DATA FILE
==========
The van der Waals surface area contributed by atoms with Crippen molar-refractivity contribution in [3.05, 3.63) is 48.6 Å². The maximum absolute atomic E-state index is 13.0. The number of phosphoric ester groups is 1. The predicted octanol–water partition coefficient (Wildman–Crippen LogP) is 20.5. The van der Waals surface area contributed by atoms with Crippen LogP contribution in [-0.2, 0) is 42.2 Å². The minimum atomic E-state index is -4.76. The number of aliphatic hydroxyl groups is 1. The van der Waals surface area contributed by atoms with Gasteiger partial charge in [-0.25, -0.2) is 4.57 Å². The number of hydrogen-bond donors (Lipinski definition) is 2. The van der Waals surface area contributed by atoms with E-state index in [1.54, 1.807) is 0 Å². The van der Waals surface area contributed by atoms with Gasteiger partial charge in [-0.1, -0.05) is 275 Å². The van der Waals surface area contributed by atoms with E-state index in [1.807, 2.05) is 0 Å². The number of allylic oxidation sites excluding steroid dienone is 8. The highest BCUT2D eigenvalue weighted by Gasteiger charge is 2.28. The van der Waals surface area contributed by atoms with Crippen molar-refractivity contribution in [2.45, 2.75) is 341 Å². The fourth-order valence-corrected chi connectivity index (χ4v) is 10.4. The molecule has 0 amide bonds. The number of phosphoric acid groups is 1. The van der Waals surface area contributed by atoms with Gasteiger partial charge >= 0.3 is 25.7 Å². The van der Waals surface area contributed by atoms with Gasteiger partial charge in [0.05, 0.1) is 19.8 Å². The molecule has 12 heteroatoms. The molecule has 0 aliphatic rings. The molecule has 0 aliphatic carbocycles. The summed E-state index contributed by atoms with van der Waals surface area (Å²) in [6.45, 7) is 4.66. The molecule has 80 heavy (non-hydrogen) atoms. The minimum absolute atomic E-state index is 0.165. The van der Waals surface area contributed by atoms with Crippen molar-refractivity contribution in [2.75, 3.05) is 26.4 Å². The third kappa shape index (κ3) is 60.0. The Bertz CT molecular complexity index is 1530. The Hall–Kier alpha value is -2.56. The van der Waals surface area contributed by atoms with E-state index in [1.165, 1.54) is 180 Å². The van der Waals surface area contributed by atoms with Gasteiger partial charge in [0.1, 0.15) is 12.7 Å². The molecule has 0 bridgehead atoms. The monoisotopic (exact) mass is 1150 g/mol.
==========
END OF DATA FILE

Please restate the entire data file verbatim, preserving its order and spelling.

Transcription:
The van der Waals surface area contributed by atoms with Crippen molar-refractivity contribution in [3.05, 3.63) is 48.6 Å². The maximum absolute atomic E-state index is 13.0. The number of phosphoric ester groups is 1. The predicted octanol–water partition coefficient (Wildman–Crippen LogP) is 20.5. The van der Waals surface area contributed by atoms with Crippen LogP contribution in [-0.2, 0) is 42.2 Å². The minimum atomic E-state index is -4.76. The number of aliphatic hydroxyl groups is 1. The van der Waals surface area contributed by atoms with Gasteiger partial charge in [-0.25, -0.2) is 4.57 Å². The number of hydrogen-bond donors (Lipinski definition) is 2. The van der Waals surface area contributed by atoms with E-state index in [1.54, 1.807) is 0 Å². The van der Waals surface area contributed by atoms with Gasteiger partial charge in [-0.1, -0.05) is 275 Å². The van der Waals surface area contributed by atoms with E-state index in [1.807, 2.05) is 0 Å². The number of allylic oxidation sites excluding steroid dienone is 8. The highest BCUT2D eigenvalue weighted by Gasteiger charge is 2.28. The van der Waals surface area contributed by atoms with Crippen molar-refractivity contribution in [2.45, 2.75) is 341 Å². The fourth-order valence-corrected chi connectivity index (χ4v) is 10.4. The molecule has 0 amide bonds. The number of phosphoric acid groups is 1. The van der Waals surface area contributed by atoms with Gasteiger partial charge >= 0.3 is 25.7 Å². The van der Waals surface area contributed by atoms with Gasteiger partial charge in [0.05, 0.1) is 19.8 Å². The molecule has 12 heteroatoms. The molecule has 0 aliphatic rings. The molecule has 0 aliphatic carbocycles. The summed E-state index contributed by atoms with van der Waals surface area (Å²) in [6.45, 7) is 4.66. The molecule has 80 heavy (non-hydrogen) atoms. The minimum absolute atomic E-state index is 0.165. The van der Waals surface area contributed by atoms with Crippen molar-refractivity contribution in [2.75, 3.05) is 26.4 Å². The third kappa shape index (κ3) is 60.0. The Bertz CT molecular complexity index is 1530. The Hall–Kier alpha value is -2.56. The van der Waals surface area contributed by atoms with E-state index in [1.165, 1.54) is 180 Å². The van der Waals surface area contributed by atoms with Gasteiger partial charge in [0.1, 0.15) is 12.7 Å². The molecule has 0 bridgehead atoms. The monoisotopic (exact) mass is 1150 g/mol.